Compare any two graphics cards:
GeForce GTS 450 vs GeForce GTX 260
IntroThe GeForce GTS 450 features clock speeds of 783 MHz on the GPU, and 902 MHz on the 512 MB of GDDR5 memory. It features 192 SPUs along with 32 Texture Address Units and 16 Rasterization Operator Units.
Compare those specs to the GeForce GTX 260, which uses a 65 nm design. nVidia has clocked the core speed at 576 MHz. The GDDR3 RAM works at a frequency of 999 MHz on this particular model. It features 192 SPUs along with 64 Texture Address Units and 28 Rasterization Operator Units.
Power Usage and Theoretical Benchmarks
Power Consumption (Max TDP)
Performance-wise, the GeForce GTX 260 should theoretically be a lot superior to the GeForce GTS 450 overall. (explain)
Texel RateThe GeForce GTX 260 should be quite a bit (about 47%) better at AF than the GeForce GTS 450. (explain)
Pixel RateIf running with a high resolution is important to you, then the GeForce GTX 260 is the winner, by a large margin. (explain)
Please note that the above 'benchmarks' are all just theoretical - the results were calculated based on the card's specifications, and real-world performance may (and probably will) vary at least a bit.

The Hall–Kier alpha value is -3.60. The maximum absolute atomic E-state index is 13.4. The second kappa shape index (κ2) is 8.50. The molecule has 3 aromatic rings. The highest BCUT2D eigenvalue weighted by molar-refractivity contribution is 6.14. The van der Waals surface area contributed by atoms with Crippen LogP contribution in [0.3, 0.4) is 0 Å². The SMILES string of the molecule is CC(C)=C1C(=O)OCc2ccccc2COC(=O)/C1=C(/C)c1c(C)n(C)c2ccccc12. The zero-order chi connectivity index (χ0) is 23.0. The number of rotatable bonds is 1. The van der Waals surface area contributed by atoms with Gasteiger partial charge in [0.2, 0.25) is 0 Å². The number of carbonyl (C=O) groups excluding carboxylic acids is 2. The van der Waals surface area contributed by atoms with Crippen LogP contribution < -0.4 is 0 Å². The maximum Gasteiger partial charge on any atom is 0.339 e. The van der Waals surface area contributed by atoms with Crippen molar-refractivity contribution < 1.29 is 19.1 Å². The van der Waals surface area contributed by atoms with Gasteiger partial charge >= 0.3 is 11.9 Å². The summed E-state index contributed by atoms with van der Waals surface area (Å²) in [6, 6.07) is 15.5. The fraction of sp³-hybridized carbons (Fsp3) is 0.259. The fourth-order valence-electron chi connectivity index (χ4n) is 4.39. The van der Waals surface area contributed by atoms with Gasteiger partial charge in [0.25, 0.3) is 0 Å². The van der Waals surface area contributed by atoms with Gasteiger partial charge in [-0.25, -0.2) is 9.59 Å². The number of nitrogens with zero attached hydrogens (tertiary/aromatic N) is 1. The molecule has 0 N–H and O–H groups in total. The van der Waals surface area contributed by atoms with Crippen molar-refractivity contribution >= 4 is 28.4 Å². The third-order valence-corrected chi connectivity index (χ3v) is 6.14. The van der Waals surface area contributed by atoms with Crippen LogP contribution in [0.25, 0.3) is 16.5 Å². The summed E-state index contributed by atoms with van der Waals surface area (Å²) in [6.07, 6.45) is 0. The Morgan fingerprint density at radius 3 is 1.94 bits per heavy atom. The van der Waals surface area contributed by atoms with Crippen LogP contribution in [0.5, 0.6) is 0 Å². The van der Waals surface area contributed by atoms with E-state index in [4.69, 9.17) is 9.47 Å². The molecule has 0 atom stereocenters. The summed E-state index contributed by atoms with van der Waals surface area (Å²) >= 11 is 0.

Please note that the price comparisons are based on search keywords - sometimes it might show cards with very similar names that are not exactly the same as the one chosen in the comparison. We do try to filter out the wrong results as best we can, though.
Memory Bandwidth: Memory bandwidth is the max amount of data (counted in MB per second) that can be moved past the external memory interface in a second. It is worked out by multiplying the card's bus width by its memory speed. If it uses DDR type memory, the result should be multiplied by 2 once again. If DDR5, multiply by ANOTHER 2x. The higher the bandwidth is, the faster the card will be in general. It especially helps with AA, High Dynamic Range and higher screen resolutions.
Texel Rate: Texel rate is the maximum number of texture map elements (texels) that are processed per second. This number is worked out by multiplying the total amount of texture units of the card by the core clock speed of the chip. The better the texel rate, the better the card will be at handling texture filtering (anisotropic filtering - AF). It is measured in millions of texels applied per second.
Pixel Rate: Pixel rate is the most pixels the graphics card can possibly write to the local memory in a second - measured in millions of pixels per second. The number is worked out by multiplying the number of Render Output Units by the the core clock speed. ROPs (Raster Operations Pipelines - also sometimes called Render Output Units) are responsible for outputting the pixels (image) to the screen. The actual pixel fill rate is also dependant on lots of other factors, especially the memory bandwidth - the lower the memory bandwidth is, the lower the ability to reach the max fill rate.